“Our main goal is to work with advertisers to get them to realize that the lift methodology is the right way to measure success,” Smallwood said. “And that can be a challenge in this industry because of the general difficulty that exists around measuring at scale. That’s why advertisers usually end up jumping to the least common denominator – the click – because it’s easy. But it just leads advertisers down the wrong path.”
And that path, said Smallwood, can lead to advertisers confusing correlation with causation.
For example, consider a retail location that places a sign in its front window beckoning potential consumers to come inside. When a bunch of people show up and enter the store, the store owner might think, “My sign must have really worked.” But attributing 100% credit to the sign as the last point of contact leaves out all of the other touch points they might have interacted with on their way to the store. Perhaps they were planning to come to the store all along and didn’t even notice the sign.
That’s like correlating the final click to the conversion.
“Lift testing allows you to ask and answer the question, ‘How much incremental value was created if I didn’t have a sign vs. if I did?’ In other words, what is the real value of the sign?” Smallwood said. “You can only know that by drilling down into why those people really came into the store.”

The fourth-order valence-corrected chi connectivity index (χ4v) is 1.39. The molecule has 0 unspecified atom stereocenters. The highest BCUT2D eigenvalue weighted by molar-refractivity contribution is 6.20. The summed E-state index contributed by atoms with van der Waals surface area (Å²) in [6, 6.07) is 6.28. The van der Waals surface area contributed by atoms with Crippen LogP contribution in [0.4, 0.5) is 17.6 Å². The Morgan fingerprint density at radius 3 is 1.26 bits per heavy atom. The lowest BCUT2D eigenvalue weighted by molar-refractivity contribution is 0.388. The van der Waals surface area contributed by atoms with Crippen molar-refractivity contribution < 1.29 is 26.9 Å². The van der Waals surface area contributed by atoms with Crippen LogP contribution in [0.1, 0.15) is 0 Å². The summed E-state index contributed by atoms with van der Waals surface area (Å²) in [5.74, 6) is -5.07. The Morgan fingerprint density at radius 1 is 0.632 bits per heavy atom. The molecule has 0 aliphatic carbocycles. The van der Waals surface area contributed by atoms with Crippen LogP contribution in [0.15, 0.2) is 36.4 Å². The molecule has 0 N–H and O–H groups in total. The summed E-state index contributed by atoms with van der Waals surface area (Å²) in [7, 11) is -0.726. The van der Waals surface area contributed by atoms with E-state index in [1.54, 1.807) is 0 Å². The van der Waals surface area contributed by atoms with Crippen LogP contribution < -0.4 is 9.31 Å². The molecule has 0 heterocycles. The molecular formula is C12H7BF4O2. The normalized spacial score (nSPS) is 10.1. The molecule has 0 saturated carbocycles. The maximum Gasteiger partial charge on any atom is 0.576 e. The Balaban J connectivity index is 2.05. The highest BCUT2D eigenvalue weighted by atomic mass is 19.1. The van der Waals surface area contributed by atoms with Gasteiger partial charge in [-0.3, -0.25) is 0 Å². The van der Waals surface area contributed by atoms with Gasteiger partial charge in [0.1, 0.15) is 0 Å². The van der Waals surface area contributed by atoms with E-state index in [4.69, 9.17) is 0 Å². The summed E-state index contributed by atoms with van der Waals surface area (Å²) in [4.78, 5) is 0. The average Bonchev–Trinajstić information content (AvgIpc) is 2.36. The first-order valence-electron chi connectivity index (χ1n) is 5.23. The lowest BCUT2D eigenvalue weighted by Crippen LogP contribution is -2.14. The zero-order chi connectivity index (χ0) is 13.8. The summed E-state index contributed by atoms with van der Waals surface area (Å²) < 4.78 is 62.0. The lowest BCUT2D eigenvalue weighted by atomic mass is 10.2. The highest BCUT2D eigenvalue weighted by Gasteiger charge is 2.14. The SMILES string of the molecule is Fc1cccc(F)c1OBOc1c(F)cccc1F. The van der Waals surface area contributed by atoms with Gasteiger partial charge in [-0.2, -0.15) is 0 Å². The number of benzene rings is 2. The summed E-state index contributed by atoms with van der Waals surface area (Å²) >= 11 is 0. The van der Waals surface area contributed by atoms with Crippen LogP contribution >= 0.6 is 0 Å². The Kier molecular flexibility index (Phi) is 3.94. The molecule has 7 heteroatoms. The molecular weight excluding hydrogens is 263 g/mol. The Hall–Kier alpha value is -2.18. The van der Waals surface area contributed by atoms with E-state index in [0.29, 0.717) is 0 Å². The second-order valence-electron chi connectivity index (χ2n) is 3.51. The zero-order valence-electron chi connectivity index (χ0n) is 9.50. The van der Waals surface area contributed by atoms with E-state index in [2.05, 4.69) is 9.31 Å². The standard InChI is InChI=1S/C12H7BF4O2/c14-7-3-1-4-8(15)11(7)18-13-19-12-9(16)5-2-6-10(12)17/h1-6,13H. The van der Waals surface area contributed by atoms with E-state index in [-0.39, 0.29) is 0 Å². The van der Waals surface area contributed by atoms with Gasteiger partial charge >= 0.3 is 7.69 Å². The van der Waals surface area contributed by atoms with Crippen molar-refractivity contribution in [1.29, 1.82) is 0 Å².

Existing Facebook advertisers can access the tool as a free managed service, although self-serve could be on the horizon. For the moment, Facebook sets up control and tests groups for the advertiser using either Custom Audiences or any of Facebook's other online targeting capabilities, afterwards placing a conversion pixel, tracking progress and running reports in Ad Manager. In turn, advertisers send their conversion data, which could include CRM or POS system data, to Facebook in order to make the matches for offline sales.
“The idea here is to provide marketers with a way to honestly evaluate how their campaigns are doing and help them figure out how to invest their marketing dollars better – that’s been a key part of the Facebook strategy for six years now,” Smallwood said. “That will likely lead to more spend on Facebook, but ultimately, it’s more about demonstrating business outcomes for advertisers.”
Several Facebook clients have seen success with the Conversion Lift tool already, including kids and baby clothes, furniture and toy site The Land of Nod, which was able to determine that a recent campaign generated a 12% increase in online sales lift, the majority of which was driven by an 8% lift in average sales per buyer.
Healthy snack site Graze used the tool to detect a nearly 10% online sales lift as the result of a campaign. By comparing those results with the results previously garnered through its last-click model, Graze also realized that it had only been detecting 72% of its Facebook-driven site signups, meaning that 28% has been left completely unattributed.